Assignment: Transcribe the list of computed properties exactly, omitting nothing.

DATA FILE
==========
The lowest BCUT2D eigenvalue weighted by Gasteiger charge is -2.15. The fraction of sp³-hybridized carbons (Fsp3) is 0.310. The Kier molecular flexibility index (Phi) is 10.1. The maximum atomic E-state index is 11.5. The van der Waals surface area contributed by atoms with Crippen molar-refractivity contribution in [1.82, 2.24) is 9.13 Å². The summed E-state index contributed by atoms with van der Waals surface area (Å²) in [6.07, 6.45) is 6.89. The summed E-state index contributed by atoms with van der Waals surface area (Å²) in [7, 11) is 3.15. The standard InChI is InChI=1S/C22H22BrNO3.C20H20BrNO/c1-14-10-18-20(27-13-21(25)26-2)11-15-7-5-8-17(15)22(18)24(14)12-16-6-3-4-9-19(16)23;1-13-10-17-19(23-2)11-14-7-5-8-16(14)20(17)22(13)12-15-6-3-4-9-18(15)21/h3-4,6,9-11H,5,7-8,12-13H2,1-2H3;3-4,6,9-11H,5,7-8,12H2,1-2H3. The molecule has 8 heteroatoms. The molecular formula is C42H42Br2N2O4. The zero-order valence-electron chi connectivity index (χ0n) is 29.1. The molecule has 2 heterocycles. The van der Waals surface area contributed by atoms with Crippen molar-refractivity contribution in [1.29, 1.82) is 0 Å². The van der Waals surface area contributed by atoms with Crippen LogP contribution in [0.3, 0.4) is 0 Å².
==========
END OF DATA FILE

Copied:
The lowest BCUT2D eigenvalue weighted by Gasteiger charge is -2.15. The fraction of sp³-hybridized carbons (Fsp3) is 0.310. The Kier molecular flexibility index (Phi) is 10.1. The maximum atomic E-state index is 11.5. The van der Waals surface area contributed by atoms with Crippen molar-refractivity contribution in [1.82, 2.24) is 9.13 Å². The summed E-state index contributed by atoms with van der Waals surface area (Å²) in [6.07, 6.45) is 6.89. The summed E-state index contributed by atoms with van der Waals surface area (Å²) in [7, 11) is 3.15. The standard InChI is InChI=1S/C22H22BrNO3.C20H20BrNO/c1-14-10-18-20(27-13-21(25)26-2)11-15-7-5-8-17(15)22(18)24(14)12-16-6-3-4-9-19(16)23;1-13-10-17-19(23-2)11-14-7-5-8-16(14)20(17)22(13)12-15-6-3-4-9-18(15)21/h3-4,6,9-11H,5,7-8,12-13H2,1-2H3;3-4,6,9-11H,5,7-8,12H2,1-2H3. The molecule has 8 heteroatoms. The molecular formula is C42H42Br2N2O4. The zero-order valence-electron chi connectivity index (χ0n) is 29.1. The molecule has 2 heterocycles. The van der Waals surface area contributed by atoms with Crippen molar-refractivity contribution in [1.29, 1.82) is 0 Å². The van der Waals surface area contributed by atoms with Crippen LogP contribution in [0.3, 0.4) is 0 Å².